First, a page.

Brachycephalic upper airway obstructive syndrome
Brachycephalic upper airway obstructive syndrome (BAOS) associated with brachygnathism, resulting in a combination of nasal and oropharyngeal anatomic abnormalities due to reduced length of the maxilla with concurrent reduction in the soft tissue of the nose, palate, and pharynx.
In brachycephalic dogs, the skull bone shortening is not paralleled by a decreased development of soft tissues. Relatively longer soft palate is one of the main factors contributing to pharyngeal narrowing during normal respiratory activity of these dog breeds. The elongated brachycephalic soft palate shows a number of peculiar features such as thickened superficial epithelium, extensive oedema of the connective tissue, and mucous gland hyperplasia.
The resulting excess of soft tissue causes airway obstruction in affected animals, with clinical signs that may include inspiratory stertor and stridor, exercise and heat intolerance, cyanosis, respiratory distress, regurgitation, and vomiting.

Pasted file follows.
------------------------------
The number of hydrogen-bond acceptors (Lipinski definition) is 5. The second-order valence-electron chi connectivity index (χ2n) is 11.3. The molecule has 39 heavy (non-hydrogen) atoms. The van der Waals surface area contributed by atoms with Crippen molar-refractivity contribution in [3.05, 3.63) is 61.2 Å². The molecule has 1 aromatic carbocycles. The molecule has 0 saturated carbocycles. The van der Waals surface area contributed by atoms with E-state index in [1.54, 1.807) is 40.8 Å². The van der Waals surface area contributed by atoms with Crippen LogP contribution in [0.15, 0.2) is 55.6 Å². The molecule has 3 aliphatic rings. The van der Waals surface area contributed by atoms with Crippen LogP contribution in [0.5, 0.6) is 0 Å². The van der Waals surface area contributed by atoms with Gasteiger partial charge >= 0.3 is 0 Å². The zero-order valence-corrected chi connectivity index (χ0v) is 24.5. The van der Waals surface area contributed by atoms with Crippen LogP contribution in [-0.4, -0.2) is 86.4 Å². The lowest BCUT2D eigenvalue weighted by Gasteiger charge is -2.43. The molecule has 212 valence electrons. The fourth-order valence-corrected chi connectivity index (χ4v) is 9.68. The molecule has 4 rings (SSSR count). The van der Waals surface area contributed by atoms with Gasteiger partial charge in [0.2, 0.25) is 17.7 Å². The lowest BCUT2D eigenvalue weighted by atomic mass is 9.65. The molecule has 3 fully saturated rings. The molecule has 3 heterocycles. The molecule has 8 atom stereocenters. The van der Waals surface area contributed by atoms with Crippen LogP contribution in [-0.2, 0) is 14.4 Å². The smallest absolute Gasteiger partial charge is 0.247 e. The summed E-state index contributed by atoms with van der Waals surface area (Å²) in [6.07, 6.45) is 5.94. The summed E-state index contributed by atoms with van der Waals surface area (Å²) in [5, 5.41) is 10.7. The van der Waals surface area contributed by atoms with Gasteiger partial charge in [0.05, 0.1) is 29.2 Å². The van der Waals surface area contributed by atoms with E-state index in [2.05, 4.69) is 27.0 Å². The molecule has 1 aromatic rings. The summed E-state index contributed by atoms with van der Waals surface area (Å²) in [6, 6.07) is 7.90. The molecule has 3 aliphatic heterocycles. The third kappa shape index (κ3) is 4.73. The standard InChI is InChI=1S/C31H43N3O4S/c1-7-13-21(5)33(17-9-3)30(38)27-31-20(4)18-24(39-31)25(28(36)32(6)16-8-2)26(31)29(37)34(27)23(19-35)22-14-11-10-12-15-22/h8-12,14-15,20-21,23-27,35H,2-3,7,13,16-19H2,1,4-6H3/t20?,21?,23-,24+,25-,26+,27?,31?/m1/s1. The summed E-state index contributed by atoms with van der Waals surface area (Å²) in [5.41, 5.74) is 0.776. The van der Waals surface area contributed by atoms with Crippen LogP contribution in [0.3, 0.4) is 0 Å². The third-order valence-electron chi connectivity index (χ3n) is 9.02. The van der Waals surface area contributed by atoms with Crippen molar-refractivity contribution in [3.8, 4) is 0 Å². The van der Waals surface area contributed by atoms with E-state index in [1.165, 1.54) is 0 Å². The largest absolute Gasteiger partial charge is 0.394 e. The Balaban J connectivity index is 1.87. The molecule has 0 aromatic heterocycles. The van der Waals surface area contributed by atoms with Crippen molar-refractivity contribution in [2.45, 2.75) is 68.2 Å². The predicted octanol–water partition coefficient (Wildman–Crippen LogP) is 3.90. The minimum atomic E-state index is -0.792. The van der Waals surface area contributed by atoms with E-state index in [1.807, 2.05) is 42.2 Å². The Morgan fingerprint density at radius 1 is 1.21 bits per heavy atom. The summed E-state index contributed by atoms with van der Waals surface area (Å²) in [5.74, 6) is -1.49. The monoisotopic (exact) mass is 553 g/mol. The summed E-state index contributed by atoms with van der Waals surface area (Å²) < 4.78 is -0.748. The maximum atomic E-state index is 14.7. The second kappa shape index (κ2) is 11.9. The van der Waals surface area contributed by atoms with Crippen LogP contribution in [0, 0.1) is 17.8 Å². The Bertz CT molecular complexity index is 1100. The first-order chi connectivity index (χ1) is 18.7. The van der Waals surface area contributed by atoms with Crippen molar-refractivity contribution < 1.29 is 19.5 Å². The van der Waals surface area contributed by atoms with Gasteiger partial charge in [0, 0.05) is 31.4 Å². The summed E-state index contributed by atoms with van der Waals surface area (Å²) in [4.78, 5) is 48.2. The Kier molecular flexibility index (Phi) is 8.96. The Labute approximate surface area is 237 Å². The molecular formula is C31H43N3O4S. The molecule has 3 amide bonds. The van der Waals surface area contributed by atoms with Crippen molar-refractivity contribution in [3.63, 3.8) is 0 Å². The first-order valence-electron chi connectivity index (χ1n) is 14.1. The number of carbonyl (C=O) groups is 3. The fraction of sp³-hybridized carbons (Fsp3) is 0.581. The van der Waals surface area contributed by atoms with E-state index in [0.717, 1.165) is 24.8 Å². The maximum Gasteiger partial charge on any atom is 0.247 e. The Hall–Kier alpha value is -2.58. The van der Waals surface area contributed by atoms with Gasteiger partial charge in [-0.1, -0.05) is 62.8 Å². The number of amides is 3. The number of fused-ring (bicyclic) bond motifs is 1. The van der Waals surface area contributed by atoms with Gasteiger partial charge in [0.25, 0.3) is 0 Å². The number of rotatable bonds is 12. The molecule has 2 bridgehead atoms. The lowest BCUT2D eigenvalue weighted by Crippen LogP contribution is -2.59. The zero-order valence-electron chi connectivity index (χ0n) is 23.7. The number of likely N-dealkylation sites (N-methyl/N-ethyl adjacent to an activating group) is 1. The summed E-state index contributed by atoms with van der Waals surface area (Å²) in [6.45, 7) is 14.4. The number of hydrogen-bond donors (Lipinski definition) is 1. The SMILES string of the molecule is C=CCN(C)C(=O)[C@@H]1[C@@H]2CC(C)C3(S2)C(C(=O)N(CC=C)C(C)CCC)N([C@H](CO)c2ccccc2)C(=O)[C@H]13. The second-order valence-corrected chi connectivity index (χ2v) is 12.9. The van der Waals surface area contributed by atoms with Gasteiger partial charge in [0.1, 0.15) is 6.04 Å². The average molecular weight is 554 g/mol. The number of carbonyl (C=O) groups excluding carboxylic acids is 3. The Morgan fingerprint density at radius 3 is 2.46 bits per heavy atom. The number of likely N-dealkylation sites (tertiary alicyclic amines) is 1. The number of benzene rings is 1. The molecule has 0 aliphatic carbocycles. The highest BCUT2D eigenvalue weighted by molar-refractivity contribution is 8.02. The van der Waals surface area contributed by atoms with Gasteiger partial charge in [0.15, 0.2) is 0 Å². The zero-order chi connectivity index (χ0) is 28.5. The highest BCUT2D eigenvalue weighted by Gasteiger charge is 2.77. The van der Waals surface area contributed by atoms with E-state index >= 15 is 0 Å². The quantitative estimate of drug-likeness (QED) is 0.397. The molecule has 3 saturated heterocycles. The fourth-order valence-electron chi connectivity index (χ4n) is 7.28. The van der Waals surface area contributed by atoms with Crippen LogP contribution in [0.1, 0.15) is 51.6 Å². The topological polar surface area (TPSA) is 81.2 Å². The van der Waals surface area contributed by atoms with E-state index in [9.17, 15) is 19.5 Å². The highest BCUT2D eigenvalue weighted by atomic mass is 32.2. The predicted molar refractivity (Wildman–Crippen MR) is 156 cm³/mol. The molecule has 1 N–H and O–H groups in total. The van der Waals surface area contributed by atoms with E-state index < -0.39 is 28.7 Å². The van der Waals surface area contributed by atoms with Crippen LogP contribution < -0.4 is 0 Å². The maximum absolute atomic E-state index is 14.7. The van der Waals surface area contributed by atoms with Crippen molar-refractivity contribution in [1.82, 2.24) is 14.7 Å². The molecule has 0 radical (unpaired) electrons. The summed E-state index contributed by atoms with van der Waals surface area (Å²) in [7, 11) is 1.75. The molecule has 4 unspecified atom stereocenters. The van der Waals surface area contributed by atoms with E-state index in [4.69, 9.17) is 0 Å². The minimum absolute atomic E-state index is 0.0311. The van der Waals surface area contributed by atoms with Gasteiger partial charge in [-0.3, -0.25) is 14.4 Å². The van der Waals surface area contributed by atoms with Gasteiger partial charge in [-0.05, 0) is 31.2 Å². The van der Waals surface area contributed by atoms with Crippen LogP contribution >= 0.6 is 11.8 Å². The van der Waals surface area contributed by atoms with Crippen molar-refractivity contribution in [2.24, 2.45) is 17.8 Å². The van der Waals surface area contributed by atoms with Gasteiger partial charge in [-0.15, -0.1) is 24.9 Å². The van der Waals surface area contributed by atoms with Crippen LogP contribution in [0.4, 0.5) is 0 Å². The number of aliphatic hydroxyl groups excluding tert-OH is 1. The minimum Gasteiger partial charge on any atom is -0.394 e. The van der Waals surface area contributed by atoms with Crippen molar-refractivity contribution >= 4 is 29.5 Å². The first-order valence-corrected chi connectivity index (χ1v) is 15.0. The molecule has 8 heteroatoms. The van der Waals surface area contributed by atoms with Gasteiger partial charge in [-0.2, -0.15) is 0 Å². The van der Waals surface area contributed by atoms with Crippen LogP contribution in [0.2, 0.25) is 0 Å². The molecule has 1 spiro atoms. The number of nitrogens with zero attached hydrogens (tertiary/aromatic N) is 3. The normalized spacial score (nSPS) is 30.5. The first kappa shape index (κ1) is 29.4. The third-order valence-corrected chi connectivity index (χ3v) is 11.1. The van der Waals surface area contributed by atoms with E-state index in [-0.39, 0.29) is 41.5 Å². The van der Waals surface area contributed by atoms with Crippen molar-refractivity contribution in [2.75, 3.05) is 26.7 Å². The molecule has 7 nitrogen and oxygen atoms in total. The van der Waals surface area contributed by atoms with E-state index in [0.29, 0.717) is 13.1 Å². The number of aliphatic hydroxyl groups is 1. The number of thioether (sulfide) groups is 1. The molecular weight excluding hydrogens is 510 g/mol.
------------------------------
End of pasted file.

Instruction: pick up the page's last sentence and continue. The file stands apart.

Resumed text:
The primary abnormalities of BAOS are stenotic nares and an elongated soft palate. Secondary changes that occur as a result of chronic upper airway obstruction include eversion of laryngeal saccules, pharyngeal edema, laryngeal collapse and excessive mobility of the epiglottis.
Brachycephalic dogs can present other respiratory tract abnormalities such as tracheal hypoplasia, bronchial collapse, macroglossia, reduced buccal opening, nasopharyngeal collapse and nasopharyngeal turbinates .
The presence of digestive signs in dogs with BAOS is relatively common, due to the exaggerated repetitive variation of diaphragmatic pressure, present in patients with obstructive breathing, which causes gastroesophageal reflux and inflammation of the oropharyngeal areas that, in turn, worsen respiratory signs.
Treatment usually requires surgical shortening of the soft palate and in some cases, tonsilectomy.
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